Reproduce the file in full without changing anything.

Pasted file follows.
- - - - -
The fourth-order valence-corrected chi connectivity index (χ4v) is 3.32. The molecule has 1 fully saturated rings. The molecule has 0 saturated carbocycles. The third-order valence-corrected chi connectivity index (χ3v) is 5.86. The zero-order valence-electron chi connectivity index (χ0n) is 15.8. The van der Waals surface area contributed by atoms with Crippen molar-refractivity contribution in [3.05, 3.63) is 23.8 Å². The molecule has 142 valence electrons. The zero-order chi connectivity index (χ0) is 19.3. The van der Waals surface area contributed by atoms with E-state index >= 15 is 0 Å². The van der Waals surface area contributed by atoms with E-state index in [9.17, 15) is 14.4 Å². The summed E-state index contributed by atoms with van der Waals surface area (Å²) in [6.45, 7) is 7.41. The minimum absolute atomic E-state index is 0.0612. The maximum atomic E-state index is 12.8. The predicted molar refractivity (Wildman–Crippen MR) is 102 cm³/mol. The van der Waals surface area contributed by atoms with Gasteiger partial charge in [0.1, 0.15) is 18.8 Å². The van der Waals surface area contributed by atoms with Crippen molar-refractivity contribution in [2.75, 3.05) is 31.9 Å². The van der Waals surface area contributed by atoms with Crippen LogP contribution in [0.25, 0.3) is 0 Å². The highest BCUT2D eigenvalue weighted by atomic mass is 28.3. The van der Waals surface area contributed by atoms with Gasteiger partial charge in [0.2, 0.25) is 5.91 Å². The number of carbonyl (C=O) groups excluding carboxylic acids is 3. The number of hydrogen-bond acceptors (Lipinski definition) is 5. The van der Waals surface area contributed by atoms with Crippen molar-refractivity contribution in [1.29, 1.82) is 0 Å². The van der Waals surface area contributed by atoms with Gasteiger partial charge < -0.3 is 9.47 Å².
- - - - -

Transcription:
The fourth-order valence-corrected chi connectivity index (χ4v) is 3.32. The molecule has 1 fully saturated rings. The molecule has 0 saturated carbocycles. The third-order valence-corrected chi connectivity index (χ3v) is 5.86. The zero-order valence-electron chi connectivity index (χ0n) is 15.8. The van der Waals surface area contributed by atoms with Crippen molar-refractivity contribution in [3.05, 3.63) is 23.8 Å². The molecule has 142 valence electrons. The zero-order chi connectivity index (χ0) is 19.3. The van der Waals surface area contributed by atoms with E-state index >= 15 is 0 Å². The van der Waals surface area contributed by atoms with E-state index in [9.17, 15) is 14.4 Å². The summed E-state index contributed by atoms with van der Waals surface area (Å²) in [6.45, 7) is 7.41. The minimum absolute atomic E-state index is 0.0612. The maximum atomic E-state index is 12.8. The predicted molar refractivity (Wildman–Crippen MR) is 102 cm³/mol. The van der Waals surface area contributed by atoms with Gasteiger partial charge in [0.1, 0.15) is 18.8 Å². The van der Waals surface area contributed by atoms with Crippen molar-refractivity contribution in [2.75, 3.05) is 31.9 Å². The van der Waals surface area contributed by atoms with Crippen LogP contribution in [0.25, 0.3) is 0 Å². The highest BCUT2D eigenvalue weighted by atomic mass is 28.3. The van der Waals surface area contributed by atoms with Gasteiger partial charge in [0.2, 0.25) is 5.91 Å². The number of carbonyl (C=O) groups excluding carboxylic acids is 3. The number of hydrogen-bond acceptors (Lipinski definition) is 5. The van der Waals surface area contributed by atoms with Crippen molar-refractivity contribution in [1.29, 1.82) is 0 Å². The van der Waals surface area contributed by atoms with Gasteiger partial charge < -0.3 is 9.47 Å².